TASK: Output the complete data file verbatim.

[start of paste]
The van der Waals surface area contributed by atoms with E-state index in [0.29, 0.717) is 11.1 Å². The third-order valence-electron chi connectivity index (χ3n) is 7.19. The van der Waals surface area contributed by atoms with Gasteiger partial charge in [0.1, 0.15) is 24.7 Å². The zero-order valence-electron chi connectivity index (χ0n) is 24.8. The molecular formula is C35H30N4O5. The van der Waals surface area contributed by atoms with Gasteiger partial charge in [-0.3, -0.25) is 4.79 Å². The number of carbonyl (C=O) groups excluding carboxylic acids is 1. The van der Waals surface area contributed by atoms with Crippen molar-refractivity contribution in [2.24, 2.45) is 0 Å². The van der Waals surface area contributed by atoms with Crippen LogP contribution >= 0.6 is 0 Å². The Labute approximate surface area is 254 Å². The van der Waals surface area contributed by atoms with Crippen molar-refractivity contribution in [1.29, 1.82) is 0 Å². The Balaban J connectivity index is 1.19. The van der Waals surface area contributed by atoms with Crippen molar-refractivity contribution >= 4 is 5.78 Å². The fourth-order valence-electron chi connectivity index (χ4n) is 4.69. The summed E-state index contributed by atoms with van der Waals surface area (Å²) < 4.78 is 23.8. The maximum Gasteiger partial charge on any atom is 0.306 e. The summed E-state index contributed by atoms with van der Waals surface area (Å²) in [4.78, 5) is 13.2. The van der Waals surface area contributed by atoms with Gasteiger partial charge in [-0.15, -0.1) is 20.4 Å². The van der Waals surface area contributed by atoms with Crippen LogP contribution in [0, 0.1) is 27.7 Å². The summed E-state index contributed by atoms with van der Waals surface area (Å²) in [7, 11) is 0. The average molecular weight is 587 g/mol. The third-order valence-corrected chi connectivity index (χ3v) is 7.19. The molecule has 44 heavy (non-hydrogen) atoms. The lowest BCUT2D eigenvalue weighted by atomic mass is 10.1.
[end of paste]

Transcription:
The van der Waals surface area contributed by atoms with E-state index in [0.29, 0.717) is 11.1 Å². The third-order valence-electron chi connectivity index (χ3n) is 7.19. The van der Waals surface area contributed by atoms with Gasteiger partial charge in [0.1, 0.15) is 24.7 Å². The zero-order valence-electron chi connectivity index (χ0n) is 24.8. The molecular formula is C35H30N4O5. The van der Waals surface area contributed by atoms with Gasteiger partial charge in [-0.3, -0.25) is 4.79 Å². The number of carbonyl (C=O) groups excluding carboxylic acids is 1. The van der Waals surface area contributed by atoms with Crippen molar-refractivity contribution in [2.24, 2.45) is 0 Å². The van der Waals surface area contributed by atoms with Crippen LogP contribution >= 0.6 is 0 Å². The Labute approximate surface area is 254 Å². The van der Waals surface area contributed by atoms with Crippen molar-refractivity contribution in [1.29, 1.82) is 0 Å². The Balaban J connectivity index is 1.19. The van der Waals surface area contributed by atoms with Crippen molar-refractivity contribution >= 4 is 5.78 Å². The fourth-order valence-electron chi connectivity index (χ4n) is 4.69. The summed E-state index contributed by atoms with van der Waals surface area (Å²) < 4.78 is 23.8. The maximum Gasteiger partial charge on any atom is 0.306 e. The summed E-state index contributed by atoms with van der Waals surface area (Å²) in [4.78, 5) is 13.2. The van der Waals surface area contributed by atoms with Gasteiger partial charge in [-0.15, -0.1) is 20.4 Å². The van der Waals surface area contributed by atoms with Crippen LogP contribution in [0, 0.1) is 27.7 Å². The summed E-state index contributed by atoms with van der Waals surface area (Å²) in [7, 11) is 0. The average molecular weight is 587 g/mol. The third-order valence-corrected chi connectivity index (χ3v) is 7.19. The molecule has 44 heavy (non-hydrogen) atoms. The lowest BCUT2D eigenvalue weighted by atomic mass is 10.1.